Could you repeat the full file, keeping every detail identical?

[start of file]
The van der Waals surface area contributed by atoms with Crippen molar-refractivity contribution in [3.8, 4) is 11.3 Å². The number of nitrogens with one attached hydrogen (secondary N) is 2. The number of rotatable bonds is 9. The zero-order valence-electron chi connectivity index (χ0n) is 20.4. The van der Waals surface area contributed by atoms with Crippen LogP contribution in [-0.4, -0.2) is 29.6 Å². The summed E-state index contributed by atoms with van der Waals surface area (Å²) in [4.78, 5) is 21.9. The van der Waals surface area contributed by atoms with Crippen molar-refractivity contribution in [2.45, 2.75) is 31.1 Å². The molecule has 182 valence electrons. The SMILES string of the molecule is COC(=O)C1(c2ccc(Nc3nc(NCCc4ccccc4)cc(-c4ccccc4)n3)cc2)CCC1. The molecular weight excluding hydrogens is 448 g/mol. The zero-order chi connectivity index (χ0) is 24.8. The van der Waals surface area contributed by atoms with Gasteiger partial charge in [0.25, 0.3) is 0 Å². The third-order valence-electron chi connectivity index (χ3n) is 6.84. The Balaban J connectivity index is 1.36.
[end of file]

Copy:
The van der Waals surface area contributed by atoms with Crippen molar-refractivity contribution in [3.8, 4) is 11.3 Å². The number of nitrogens with one attached hydrogen (secondary N) is 2. The number of rotatable bonds is 9. The zero-order valence-electron chi connectivity index (χ0n) is 20.4. The van der Waals surface area contributed by atoms with Crippen LogP contribution in [-0.4, -0.2) is 29.6 Å². The summed E-state index contributed by atoms with van der Waals surface area (Å²) in [4.78, 5) is 21.9. The van der Waals surface area contributed by atoms with Crippen molar-refractivity contribution in [2.45, 2.75) is 31.1 Å². The molecule has 182 valence electrons. The SMILES string of the molecule is COC(=O)C1(c2ccc(Nc3nc(NCCc4ccccc4)cc(-c4ccccc4)n3)cc2)CCC1. The molecular weight excluding hydrogens is 448 g/mol. The zero-order chi connectivity index (χ0) is 24.8. The van der Waals surface area contributed by atoms with Gasteiger partial charge in [0.25, 0.3) is 0 Å². The third-order valence-electron chi connectivity index (χ3n) is 6.84. The Balaban J connectivity index is 1.36.